Farm Bureau, PETA both oppose farm-confinement proposition

California voters’ support for farm animal rights was made clear in 2008 with the landslide victory of Proposition 2, which said animals could not be confined in a way that prevented them from turning around freely, lying down, standing up or fully extending their limbs. The measure won 63 percent of the vote and took on even greater significance when the state Legislature passed a law saying the limits on confinement applied to all food sold in California, not just the products of farms in the Golden State.

Now another measure, once again sponsored by the Humane Society of the United States, is on the California ballot. Proposition 12 would require that chickens have a minimum of 1 square foot of confinement space by 2020, with a mandate that all egg-laying hens be cage-free by 2022. It would also require 24 square feet for each breeding pig by 2022 and 43 square feet of space for each calf raised for veal by 2020.

Proposition 12 is expected to pass easily. Not only does it have broad support from the state Democratic Party, the California Labor Federation and a range of civic groups including the League of Women Voters, it’s also backed by some farm interests, including Central Valley Eggs, one of the state’s largest “factory farms.”

But the measure faces criticism on several fronts.

The People for the Ethical Treatment of Animals – which formally supports a vegan diet – opposes the measure as providing cover for continuing the human consumption of animals. “Humane labels make consumers feel good about their decisions but perpetuate cruelty to animals,” PETA’s Lindsay Dadko told Governing magazine.“ Cruelty is cruelty is cruelty, and it doesn’t matter what label you put on it.”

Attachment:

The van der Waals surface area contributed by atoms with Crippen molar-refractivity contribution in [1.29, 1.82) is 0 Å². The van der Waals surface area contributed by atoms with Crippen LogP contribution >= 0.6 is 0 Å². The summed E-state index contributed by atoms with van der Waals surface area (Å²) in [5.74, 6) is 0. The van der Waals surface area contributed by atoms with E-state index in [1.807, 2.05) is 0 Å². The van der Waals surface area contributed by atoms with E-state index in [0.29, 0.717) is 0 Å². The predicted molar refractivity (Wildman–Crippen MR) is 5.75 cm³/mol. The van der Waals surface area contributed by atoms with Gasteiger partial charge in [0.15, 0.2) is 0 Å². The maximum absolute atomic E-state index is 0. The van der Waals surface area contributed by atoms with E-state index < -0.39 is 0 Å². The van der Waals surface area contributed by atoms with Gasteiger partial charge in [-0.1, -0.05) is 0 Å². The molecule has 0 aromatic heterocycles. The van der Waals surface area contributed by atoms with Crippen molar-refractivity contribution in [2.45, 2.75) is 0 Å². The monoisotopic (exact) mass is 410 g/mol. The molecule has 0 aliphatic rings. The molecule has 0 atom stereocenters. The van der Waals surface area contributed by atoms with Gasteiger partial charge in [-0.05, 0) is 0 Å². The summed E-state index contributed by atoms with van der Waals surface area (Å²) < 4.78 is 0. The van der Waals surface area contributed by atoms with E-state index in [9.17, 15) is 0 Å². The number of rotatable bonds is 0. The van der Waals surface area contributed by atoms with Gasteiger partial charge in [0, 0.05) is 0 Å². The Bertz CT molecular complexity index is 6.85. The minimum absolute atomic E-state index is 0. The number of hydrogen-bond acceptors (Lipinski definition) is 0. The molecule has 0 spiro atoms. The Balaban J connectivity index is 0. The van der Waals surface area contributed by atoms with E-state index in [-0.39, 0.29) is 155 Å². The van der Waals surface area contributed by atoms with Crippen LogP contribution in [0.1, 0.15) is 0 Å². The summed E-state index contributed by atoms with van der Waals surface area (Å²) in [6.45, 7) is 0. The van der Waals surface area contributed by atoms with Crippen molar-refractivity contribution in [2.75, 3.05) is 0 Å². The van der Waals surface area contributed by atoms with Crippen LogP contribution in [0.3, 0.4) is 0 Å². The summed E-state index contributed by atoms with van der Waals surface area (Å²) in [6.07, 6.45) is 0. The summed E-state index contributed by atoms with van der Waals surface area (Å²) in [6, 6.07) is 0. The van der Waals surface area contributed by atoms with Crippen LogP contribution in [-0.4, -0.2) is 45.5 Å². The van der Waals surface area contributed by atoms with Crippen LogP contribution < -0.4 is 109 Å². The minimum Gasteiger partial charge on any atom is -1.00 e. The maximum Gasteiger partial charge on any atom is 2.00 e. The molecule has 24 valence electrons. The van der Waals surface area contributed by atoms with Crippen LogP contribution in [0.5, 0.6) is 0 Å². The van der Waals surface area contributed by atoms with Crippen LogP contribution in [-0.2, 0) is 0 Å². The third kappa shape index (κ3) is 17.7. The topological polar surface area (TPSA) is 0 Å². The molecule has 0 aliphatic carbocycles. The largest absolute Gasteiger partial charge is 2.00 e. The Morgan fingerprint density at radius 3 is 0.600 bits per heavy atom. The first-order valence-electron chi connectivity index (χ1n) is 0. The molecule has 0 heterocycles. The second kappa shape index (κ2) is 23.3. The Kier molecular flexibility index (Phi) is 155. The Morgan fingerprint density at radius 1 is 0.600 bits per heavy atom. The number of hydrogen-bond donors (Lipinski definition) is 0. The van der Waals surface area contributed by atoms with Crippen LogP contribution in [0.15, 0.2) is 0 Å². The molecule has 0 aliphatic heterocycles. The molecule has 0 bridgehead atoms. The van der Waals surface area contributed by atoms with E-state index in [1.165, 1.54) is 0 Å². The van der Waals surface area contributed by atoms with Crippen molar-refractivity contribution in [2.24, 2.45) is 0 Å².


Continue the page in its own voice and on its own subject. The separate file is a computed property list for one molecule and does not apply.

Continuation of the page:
State egg production fell 34% after last farming prop

The California Farm Bureau, the state Republican Party and several business groups oppose Proposition 12 as imposing unique burdens on Golden State farms that hurt their ability to export eggs and meat to other states and nations.

According to a 2017 study by Purdue University agriculture researchers, Proposition 2 imposed a 9 percent premium on California egg prices. It is also associated with a drop of 34 percent in egg production – going from 5.3 billion eggs in 2007 to 3.5 billion in 2016.

The state Legislative Analyst’s Office concluded that Proposition 12 was likely to yield higher prices for eggs, pork and veal, mainly because of the cost of building or modifying confinement structures.

But a third faction opposes Proposition 12 on the grounds that it is actually a step back for chickens, at least until the cage-free rule takes effect in 2022. This is based on the idea that state regulators have botched their interpretation of Proposition 2. The Humane Farming Association and other groups say that egg-laying hens when stretching their wings take up at least 2 square feet, and that Proposition 12 – with its 1 square foot requirement – is much worse.

On Friday, during a KQED forum on Proposition 12, Bradley Miller, director of the Humane Farming Association, said, “We can do better. One square foot per hen is cruel. They should have more space than that.”

Chris Reed

Chris Reed

Chris Reed is a regular contributor to Cal Watchdog. Reed is an editorial writer for U-T San Diego. Before joining the U-T in July 2005, he was the opinion-page columns editor and wrote the featured weekly Unspin column for The Orange County Register. Reed was on the national board of the Association of Opinion Page Editors from 2003-2005. From 2000 to 2005, Reed made more than 100 appearances as a featured news analyst on Los Angeles-area National Public Radio affiliate KPCC-FM. From 1990 to 1998, Reed was an editor, metro columnist and film critic at the Inland Valley Daily Bulletin in Ontario. Reed has a political science degree from the University of Hawaii (Hilo campus), where he edited the student newspaper, the Vulcan News, his senior year. He is on Twitter: @chrisreed99.

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